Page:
If you have a lift at a property, you will know that they can be daunting pieces of kit to look after and manage. There can be a lot of technical talk and people’s fear of using and paying for them all coming to the surface.
However, like many things in property management, the trick is to get the right balance; do not necessarily know all the answers yourself, but know those who do and make sure the right questions are being asked.
The Basics of Managing Them
We have an overview resource of lifts in general and a handy ‘CAP’ acronym. Firstly, get your C for compliance sorted before looking at the A actions you need to take to see the lift running safely.
This ends in a P for procedures and getting in place the documentation for the safe use and operation of the lift; after all, they are risky things.
Here are five more detailed nuts-and-bolts issues that you need to address as a property manager directly involved with them. This is more hands-on to make sure you have all the right factors nicely in place:
1. The Right Cover
The main piece of legislation governing the safe operation of lifts is the Lifting Operations & Lifting Equipment Regulations 1998, often abbreviated to ‘LOLER’, covering the workplace.
Of course, there are other general duties under general health and safety regulations, but this is the bedrock to which they often individually relate to.
There’s further information here, but in short, the relevant duty-holder needs to ensure elevators are 'thoroughly examined' and judged to be safe by a 'competent person', which boils down to what is known as a statutory LOLER inspection every six months.
This extends to 12 months for non-passenger lifts, but within this context, we’ll assume passenger ones, i.e. the idea is that the lift is moving people up and down a commercial or residential budding,
As an aside, you will often need to arrange separate engineering insurance for the actual lift-kit, as it isn’t generally included on the main building's cover. This may also involve other M&E pieces of kit, such as heating gear.
So, make sure this is being arranged satisfactorily – which, if it is, they will usually arrange this 6-month statutory inspection themselves at an additional cost to the premium. So in that respect, it’s all arranged for you, assuming, of course, that the correct insurance is in place.
However, there may be those circumstances where for some reason, insurance is not in place, or they don’t require them, in which case you will need to source and instruct a separate contractor for this. Just make sure they are suitably qualified for such ‘LOLER’ statutory inspections.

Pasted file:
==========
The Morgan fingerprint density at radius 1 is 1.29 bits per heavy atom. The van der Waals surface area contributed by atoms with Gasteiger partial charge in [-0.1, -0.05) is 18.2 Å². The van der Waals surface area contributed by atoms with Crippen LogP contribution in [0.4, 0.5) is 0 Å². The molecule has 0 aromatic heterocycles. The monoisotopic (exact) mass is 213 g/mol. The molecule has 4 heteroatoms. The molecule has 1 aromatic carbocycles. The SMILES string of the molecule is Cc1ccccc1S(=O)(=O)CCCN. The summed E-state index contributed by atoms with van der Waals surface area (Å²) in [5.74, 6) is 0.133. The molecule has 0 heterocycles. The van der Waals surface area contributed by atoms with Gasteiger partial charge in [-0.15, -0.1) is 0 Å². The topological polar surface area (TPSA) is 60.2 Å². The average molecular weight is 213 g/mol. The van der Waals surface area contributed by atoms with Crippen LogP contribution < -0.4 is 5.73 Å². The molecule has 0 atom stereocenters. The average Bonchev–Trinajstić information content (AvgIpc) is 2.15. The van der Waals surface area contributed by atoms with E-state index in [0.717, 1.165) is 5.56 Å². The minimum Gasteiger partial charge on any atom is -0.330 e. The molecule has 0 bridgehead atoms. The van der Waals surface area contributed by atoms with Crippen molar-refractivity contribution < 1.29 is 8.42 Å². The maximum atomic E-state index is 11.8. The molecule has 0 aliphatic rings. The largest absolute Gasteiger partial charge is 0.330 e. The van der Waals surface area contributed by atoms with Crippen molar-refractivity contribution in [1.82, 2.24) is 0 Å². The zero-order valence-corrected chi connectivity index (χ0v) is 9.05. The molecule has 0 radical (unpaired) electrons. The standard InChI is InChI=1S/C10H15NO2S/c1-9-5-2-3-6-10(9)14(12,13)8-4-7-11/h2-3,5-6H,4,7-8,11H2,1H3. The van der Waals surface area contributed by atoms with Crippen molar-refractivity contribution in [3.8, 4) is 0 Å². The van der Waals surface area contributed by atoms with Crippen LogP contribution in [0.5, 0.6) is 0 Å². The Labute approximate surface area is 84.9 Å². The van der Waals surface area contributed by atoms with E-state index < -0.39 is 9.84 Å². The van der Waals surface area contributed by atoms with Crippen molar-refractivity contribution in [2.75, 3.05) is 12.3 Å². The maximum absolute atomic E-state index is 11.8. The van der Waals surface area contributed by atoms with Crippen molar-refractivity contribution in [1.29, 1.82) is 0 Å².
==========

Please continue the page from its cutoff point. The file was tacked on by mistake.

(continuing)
Once you have these in place, note that these are only the minimum cover, and they may recommend that more substantial supplementary tests be completed every 1, 5, or even ten years. Of course, this will depend upon the age and condition of the lift and the suspected issue that might arise.
Therefore, these needs are bottoming out, ideally by chatting with the inspector on-site and seeing the good or bad news. And even if they do suggest these, see whether this is just good advice or if they are saying for definite and the sort of issues that may arise.
2. The Best Service
This is more of an obvious one; having a suitably competent lift contractor to maintain the lifts, which is separate to the above point about statutory inspections which people get confused with, the idea is that there is an independent view of things; in reality, meaning that there are two contractors and inspections always involved.
And be careful about the type of contract set-up here, as you can find a default position of the company who installed the lift, not necessarily the better one longer-term.
The length of contract and number of visits needs addressing, often a few years with at least six-monthly visits.
Then see what level of cover this includes, whether just minimum service with added costs for repairs and call-outs or a full bells-and-whistles one with everything included.
It may be worth bringing in a specialist consultant to get this agreed upon and then clarifying how they will practically do this, including service sheets left on-site or sent, who to arrange access with, and agreed down-and-response times.
3. The Planned Works
This seems obvious at first but can soon develop into significant issues later.
It links with the above two points, i.e. carefully looking at what both the statutory and service inspections need doing in terms of any repairs and future planned works to the lifts.
Even if everything is okay now, delve deeper to see what the future holds many decades as well as years ahead. Then, ideally, chat through with them on-site and get a judgment call from them if needed and formal reports and quotes afterwards.
And make sure this relates to the rest of the property, so any planned refurbishment in the future and DDA allowances for disabled persons.